Drug Testing at Festivals Stokes Controversy in Tennessee’s Addiction Epidemic

Drug Testing at festivals stoke concerns in Tennessee

Fentanyl is worsening Tennessee’s already severe drug addiction and overdose epidemic. In fact, 2018 proved to be Tennessee’s deadliest year for drug overdose deaths. The U.S. Centers for Disease Control (CDC) reports nearly 1840 people died from overdosing on opioids in 2018. That represents an increase of at least three percent from the number of drug overdose deaths in the state in 2017.

State addiction specialists speculate that this increase may be caused by addicts injecting heroin or cocaine cut with fentanyl, a pain reliever 50 times more powerfully addictive and sedative than morphine. Prescribed by doctors for patients suffering chronic, severe pain, fentanyl lozenges or skin patches are frequently abused and sold on the streets. (Currently, China is the #1 supplier of illegal fentanyl (in powder or liquid form) found in the U.S.)

Because of the influx of heroin laced with fentanyl in Tennessee—(and, in turn, the rising opioid-related fatalities)—one company called Bunk Police wants to make drug-testing kits available at summer music concerts and festivals. A particularly notable festival the company plans to target: the 18th annual Bonnaroo Music & Arts Festival in Manchester, Tennessee.

Founder and CEO of Bunk Police Adam Auctor wants to prevent people from overdosing on drugs, by providing them with testing strips to determine if they are using heroin or cocaine that has been adulterated with fentanyl. Although heroin and cocaine are deadly enough by themselves, the risk of overdosing increases significantly if these drugs are contaminated with fentanyl.

Why Is Tennessee One of the Worst States for Drug Addiction and Overdose?

In the 1990s, doctors started over-prescribing pain pills like Oxytocin and hydrocodone when pharmaceutical companies making these pills said they had conducted tests and found they were not addictive. As a consequence of lax prescription regulations, “pill mills” began popping up all over the state in the 2000s. Led by unscrupulous physicians who wrote prescriptions for opioid pain medications to anyone who wanted them, pill mills contributed significantly to the drug addiction epidemic we see today in Tennessee and other parts of the U.S.

Now the state’s attorney general, Herbert Slatery, is suing Endo Pharmaceuticals and the sales representatives who marketed opioid pain pills for failing to stop the number of prescriptions being written and filled for their drugs. Slatery is arguing that Endo Pharmaceuticals knowingly pushed highly addictive and dangerous pain medications for profit.

Why are Drug Testing Kits Provided at Music Festivals Controversial?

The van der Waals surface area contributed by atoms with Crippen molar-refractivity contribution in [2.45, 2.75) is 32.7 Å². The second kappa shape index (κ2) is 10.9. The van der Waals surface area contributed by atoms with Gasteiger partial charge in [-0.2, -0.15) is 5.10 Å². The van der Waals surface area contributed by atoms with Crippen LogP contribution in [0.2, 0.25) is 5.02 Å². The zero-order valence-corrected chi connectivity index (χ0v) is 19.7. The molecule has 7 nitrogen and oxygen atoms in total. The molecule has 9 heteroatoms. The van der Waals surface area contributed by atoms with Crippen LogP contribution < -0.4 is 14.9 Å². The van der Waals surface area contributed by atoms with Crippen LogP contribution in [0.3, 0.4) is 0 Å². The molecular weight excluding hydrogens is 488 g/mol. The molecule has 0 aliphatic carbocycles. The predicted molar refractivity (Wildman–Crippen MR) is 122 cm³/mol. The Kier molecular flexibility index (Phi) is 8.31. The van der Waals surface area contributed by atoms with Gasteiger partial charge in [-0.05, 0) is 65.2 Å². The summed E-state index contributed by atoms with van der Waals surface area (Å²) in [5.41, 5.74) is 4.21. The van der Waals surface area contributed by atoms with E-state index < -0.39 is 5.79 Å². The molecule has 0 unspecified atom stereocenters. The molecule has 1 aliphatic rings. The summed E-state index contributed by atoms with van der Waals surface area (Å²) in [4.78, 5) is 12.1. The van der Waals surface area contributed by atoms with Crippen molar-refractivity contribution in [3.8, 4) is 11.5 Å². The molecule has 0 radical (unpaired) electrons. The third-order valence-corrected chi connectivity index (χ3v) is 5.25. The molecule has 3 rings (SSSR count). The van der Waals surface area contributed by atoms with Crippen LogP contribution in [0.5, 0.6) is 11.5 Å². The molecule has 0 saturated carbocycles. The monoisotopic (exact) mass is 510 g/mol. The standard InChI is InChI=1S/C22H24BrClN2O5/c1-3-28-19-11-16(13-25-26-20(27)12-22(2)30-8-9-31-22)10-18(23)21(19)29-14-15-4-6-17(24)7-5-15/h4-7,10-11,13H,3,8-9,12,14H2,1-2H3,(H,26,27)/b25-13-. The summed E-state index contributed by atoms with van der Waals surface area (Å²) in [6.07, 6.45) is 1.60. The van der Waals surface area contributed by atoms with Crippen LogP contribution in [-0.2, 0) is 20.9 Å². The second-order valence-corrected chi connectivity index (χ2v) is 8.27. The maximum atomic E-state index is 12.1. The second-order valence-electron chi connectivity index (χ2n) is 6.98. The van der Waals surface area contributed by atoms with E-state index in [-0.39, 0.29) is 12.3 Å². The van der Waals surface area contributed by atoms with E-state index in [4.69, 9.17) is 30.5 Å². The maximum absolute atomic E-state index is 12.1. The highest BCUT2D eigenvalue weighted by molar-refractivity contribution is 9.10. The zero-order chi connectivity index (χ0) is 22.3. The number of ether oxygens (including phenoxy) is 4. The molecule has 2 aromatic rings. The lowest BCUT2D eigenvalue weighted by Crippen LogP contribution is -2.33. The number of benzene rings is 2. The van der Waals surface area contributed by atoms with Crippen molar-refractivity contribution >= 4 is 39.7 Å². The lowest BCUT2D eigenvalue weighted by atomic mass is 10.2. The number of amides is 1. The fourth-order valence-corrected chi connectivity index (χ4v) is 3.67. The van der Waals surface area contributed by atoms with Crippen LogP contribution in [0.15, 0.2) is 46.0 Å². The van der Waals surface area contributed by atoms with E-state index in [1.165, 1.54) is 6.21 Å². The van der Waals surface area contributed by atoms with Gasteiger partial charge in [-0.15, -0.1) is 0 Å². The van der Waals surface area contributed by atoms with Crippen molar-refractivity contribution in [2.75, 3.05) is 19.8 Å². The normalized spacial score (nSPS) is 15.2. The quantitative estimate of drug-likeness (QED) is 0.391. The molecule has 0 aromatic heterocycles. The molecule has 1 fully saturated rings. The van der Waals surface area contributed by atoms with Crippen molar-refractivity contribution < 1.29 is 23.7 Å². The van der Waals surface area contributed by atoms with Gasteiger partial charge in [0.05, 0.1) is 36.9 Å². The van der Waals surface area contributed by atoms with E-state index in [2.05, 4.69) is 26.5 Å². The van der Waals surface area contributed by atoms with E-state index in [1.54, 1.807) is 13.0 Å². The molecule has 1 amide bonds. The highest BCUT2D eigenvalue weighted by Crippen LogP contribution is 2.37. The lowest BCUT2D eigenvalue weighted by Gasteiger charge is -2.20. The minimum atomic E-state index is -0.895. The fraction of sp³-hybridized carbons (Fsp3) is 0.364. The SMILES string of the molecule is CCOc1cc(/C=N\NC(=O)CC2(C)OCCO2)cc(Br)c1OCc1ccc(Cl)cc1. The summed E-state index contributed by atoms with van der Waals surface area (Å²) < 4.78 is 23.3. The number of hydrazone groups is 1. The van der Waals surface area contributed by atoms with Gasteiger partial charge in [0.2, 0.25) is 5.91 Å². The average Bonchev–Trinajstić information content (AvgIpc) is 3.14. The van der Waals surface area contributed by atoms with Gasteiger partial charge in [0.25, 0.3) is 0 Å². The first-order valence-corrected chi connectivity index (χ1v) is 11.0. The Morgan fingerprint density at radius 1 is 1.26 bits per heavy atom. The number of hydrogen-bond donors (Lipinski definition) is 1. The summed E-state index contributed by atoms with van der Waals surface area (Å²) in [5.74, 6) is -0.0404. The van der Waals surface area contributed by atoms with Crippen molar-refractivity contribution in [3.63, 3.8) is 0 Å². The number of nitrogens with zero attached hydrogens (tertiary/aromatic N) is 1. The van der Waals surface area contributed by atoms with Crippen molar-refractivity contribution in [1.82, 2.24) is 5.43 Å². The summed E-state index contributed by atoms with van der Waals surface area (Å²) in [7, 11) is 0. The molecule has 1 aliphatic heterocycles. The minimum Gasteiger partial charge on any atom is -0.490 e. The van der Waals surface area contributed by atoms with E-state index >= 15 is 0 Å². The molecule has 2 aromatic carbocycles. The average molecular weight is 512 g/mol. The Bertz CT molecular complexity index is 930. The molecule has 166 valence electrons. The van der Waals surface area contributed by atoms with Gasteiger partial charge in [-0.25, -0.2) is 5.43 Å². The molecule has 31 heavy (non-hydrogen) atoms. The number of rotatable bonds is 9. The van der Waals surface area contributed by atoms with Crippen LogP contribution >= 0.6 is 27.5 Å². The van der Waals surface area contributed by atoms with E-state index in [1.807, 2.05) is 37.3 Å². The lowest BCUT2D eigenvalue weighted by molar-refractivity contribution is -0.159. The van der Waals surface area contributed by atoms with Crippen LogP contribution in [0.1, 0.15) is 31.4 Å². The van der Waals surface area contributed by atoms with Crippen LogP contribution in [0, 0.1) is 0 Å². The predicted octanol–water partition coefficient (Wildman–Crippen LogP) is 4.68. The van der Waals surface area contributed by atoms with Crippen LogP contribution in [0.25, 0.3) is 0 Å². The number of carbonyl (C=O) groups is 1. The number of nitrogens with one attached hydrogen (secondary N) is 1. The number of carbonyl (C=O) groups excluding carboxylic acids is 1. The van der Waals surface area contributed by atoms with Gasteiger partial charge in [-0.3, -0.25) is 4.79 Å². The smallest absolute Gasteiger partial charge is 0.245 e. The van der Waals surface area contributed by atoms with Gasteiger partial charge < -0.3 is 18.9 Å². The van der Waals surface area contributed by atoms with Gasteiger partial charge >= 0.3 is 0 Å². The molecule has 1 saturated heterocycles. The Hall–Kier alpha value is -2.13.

Similar to the way providing drug addicts with new needles is controversial—(proponents say it reduces the risk of spreading HIV, hepatitis and other life-threatening bacterial infections)—handing out drug-testing kits at Tennessee music festivals is also seen as controversial. Opponents say the measure only promotes addictive behaviors, and could even start non-addicted people on the path towards full-blown addiction.

Proponents of drug-testing kits refute this claim. They point to several advantages of drug-testing kits meant to detect fentanyl in heroin or cocaine, including:

  • A lower risk of overdose
  • A reduction in the number of overdose patients in emergency rooms at any given time (most ERs are already strained by people suffering injuries from traffic accidents and medical emergencies)
  • A reduction in the negative consequences of drug use

How Do Fentanyl Test Strips Work?

The drug-testing strips that would be handed out at some Tennessee music festivals require people who use them to mix the drug(s) they’re using with a special fluid, and then dip a strip into sterile water. Based on the results of their strip tests, drug users have the choice of reducing the amount of the drug they inject, not using the drug, or having quick access to Naloxone (if they show signs of overdosing after injecting the drug).

Ketamine, MDMA, cocaine and other drugs that are not typically injected may be tested with fentanyl strips as long as water is mixed with these drugs before conducting the test. Pills should be crushed before testing to ensure all parts of the pill are completely tested.

People using fentanyl drug-testing strips should be aware that strips may not always provide an accurate response. Heroin and cocaine may contain other “filler” substances that are not detected by strips. A “false positive” for fentanyl can occur if the drug is heavily contaminated as well.

FHE Offers Treatment for Opioid Addictions

If you or someone you love is addicted to opioids like heroin and fentanyl, you know how difficult it is to stop using. FHE Health is here for you. We are a nationally recognized behavioral treatment center providing comprehensive outpatient and inpatient treatment programs to address the unique needs of anyone with an addiction or mental health problem. Call us today at (844) 299-0618 to find out how we can put you or your loved one on the road to a successful recovery.

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